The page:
Oropharyngeal Dysphagia

Overview

Definition

Dysphagia is a problem with swallowing. Oropharyngeal dysphagia is a problem that involves the mouth and the pharynx. The pharynx is the part of the throat behind the mouth.

Mouth and Throat
Dry Mouth and Throat
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Causes

Oropharyngeal dysphagia may be caused by:

  • Stroke, Parkinson disease, multiple sclerosis, or Huntington disease
  • Brain or spinal cord injury
  • Tumors in the mouth or throat
  • Infection such as sore throat, tonsillitis, strep throat, or acute epiglottitis
  • Narrowing or blockage

Risk Factors

Your chances of oropharyngeal dysphasia are higher for:

  • Having any of the problems listed above
  • Aging
  • Premature birth
  • Cancer treatment

SymptomsandDiagnosis

Symptoms

Common problems:

  • Problems starting to swallow to move food or liquid from the mouth to the back of the throat—liquid may be harder to swallow than food
  • A feeling that food is stuck in the throat
  • Regurgitation
  • Drooling, coughing, choking
  • Problems getting enough fluids or nutrition

Diagnosis

You will be asked about your symptoms and health history. A physical exam will be done.

You may have:

  • A test to look for problems while you swallow
  • An upper GI endoscopy—a scope is used to look at the structures from the back of the throat to the stomach
  • A barium swallow
  • Tests on the muscles of the esophagus (the tube that goes from the back of the throat to the stomach)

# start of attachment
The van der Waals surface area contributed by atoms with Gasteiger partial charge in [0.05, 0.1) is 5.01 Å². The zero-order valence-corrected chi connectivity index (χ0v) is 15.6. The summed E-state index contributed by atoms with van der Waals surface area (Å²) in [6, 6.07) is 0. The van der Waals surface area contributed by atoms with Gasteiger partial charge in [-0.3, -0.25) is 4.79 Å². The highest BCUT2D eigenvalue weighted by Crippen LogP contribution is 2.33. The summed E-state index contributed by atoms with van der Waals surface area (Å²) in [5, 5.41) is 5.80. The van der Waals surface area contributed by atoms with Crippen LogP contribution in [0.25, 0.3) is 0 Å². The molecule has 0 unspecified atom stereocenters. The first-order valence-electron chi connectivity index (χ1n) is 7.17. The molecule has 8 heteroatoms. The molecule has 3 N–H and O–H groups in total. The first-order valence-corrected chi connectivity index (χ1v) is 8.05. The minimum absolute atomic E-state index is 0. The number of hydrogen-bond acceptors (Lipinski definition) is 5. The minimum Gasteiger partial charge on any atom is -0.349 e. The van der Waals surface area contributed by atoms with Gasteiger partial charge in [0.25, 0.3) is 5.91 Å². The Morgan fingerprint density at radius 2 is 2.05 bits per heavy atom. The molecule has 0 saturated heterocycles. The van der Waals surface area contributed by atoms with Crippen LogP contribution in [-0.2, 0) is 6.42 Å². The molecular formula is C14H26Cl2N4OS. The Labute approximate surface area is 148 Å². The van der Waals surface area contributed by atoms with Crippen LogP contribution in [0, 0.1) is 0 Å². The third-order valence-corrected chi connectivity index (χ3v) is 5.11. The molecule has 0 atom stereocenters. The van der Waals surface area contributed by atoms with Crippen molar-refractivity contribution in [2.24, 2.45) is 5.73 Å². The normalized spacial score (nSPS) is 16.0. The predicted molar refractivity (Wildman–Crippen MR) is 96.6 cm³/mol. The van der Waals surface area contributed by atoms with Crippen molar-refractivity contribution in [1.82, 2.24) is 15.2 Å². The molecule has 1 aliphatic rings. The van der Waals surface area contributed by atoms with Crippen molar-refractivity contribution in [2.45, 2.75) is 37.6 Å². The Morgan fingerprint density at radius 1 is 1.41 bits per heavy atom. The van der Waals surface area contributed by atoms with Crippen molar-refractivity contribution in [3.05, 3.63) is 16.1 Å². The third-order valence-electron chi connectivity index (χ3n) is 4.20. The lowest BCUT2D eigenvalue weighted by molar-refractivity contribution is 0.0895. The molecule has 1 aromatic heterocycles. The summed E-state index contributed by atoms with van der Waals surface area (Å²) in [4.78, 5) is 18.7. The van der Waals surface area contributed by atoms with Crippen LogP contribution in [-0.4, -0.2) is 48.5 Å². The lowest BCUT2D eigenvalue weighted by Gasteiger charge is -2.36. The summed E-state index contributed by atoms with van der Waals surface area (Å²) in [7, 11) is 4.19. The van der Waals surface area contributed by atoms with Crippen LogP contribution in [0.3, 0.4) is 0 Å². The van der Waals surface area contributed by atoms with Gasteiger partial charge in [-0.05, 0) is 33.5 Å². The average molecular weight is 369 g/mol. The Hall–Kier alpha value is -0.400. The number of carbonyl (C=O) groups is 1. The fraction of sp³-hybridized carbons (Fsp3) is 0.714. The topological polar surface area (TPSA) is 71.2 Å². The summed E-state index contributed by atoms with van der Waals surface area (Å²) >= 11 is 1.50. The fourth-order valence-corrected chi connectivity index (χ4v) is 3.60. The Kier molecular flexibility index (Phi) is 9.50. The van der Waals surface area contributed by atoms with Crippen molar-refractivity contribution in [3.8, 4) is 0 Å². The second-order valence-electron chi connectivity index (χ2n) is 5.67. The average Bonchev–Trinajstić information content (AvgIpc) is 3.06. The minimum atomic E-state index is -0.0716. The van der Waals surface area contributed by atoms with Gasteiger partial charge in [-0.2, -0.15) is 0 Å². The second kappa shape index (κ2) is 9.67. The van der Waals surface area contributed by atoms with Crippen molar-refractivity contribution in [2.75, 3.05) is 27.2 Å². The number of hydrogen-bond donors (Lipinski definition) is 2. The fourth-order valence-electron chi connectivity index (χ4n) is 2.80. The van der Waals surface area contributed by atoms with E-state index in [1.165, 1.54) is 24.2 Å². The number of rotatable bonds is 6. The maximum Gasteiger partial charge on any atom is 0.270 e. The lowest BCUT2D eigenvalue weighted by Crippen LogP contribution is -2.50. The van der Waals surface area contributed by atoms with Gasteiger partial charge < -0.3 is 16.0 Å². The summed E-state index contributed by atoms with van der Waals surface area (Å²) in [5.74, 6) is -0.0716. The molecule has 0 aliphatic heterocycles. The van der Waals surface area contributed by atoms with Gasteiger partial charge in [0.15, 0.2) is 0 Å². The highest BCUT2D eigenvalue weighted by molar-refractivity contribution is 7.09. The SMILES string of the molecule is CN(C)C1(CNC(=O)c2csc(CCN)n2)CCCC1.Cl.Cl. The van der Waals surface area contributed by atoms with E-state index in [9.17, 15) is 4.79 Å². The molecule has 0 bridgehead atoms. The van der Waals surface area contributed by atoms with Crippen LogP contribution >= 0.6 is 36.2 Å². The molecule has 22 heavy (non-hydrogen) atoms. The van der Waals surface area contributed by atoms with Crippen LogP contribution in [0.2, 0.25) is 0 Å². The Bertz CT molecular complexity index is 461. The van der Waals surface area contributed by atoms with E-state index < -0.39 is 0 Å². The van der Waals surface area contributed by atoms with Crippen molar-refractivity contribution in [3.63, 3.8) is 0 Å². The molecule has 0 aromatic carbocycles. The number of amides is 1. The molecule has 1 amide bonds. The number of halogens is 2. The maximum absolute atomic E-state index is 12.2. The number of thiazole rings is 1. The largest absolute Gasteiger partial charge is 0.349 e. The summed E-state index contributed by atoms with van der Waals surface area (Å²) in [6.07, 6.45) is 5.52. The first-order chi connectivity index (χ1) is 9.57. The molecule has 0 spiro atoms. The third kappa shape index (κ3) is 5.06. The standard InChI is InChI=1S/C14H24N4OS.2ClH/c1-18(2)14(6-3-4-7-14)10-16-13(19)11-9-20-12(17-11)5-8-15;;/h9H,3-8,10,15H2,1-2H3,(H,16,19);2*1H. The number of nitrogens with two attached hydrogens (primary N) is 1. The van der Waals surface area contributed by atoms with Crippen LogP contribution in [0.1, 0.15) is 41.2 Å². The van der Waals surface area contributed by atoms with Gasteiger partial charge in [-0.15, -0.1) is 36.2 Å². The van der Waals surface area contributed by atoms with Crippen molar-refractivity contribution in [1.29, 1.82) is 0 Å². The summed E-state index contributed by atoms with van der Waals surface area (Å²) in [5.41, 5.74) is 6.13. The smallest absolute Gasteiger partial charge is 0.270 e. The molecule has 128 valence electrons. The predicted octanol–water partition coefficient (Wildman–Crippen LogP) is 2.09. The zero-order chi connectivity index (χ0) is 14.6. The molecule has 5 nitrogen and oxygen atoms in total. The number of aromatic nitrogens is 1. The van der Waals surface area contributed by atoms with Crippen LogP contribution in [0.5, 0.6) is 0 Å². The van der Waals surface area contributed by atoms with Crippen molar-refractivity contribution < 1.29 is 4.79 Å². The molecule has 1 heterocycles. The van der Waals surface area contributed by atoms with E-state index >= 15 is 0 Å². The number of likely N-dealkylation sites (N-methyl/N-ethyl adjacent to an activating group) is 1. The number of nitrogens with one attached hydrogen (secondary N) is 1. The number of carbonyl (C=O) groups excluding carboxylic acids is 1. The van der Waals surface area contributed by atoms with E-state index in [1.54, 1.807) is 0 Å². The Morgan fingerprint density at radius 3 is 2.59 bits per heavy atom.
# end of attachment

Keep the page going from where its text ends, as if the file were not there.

Treatments

Treatment

Treatment will depend on what's causing your problems. You may need to work with a specialist. They can teach you how to improve your swallowing. There are exercises and techniques that you can learn. You may need to change your diet. This may mean eating softer foods.

Prevention

The best way to prevent oropharyngeal dysphagia is to treat what's causing it.

This content is reviewed regularly and is updated when new and relevant evidence is made available. This information is neither intended nor implied to be a substitute for professional medical advice. Always seek the advice of your physician or other qualified health provider prior to starting any new treatment or with questions regarding a medical condition.

Edits to original content made by Denver Health.

a (Difficulty Swallowing [Mouth and Pharynx])

RESOURCES

American Speech-Language-Hearing Association https://www.asha.org 

Dysphagia Research Society https://dysphagiaresearch.site-ym.com 

CANADIAN RESOURCES

Heart and Stroke Foundation of Canada https://www.heartandstroke.ca 

Ontario Association of Speech-Language Pathologists and Audiologist https://www.osla.on.ca 

References

Dysphagia. Cedars-Sinai website. Available at: https://www.cedars-sinai.org/health-library/diseases-and-conditions/d/dyphagia.html. Accessed August 13, 2018.

Dysphagia. EBSCO DynaMed Plus website. Available at:  http://www.dynamed.com/topics/dmp~AN~T906517/Dysphagia . Updated March 21, 2017. August 13, 2018.

Dysphagia. Merck Manual Professional Version website. Available at: https://www.merckmanuals.com/professional/gastrointestinal-disorders/esophageal-and-swallowing-disorders/dysphagia. Updated April 2018. Accessed August 13, 2018.

Swallowing disorders in adults. American-Speech-Language-Hearing Association website. Available at: https://www.asha.org/public/speech/swallowing/Swallowing-Disorders-in-Adults. Accessed August 13, 2018.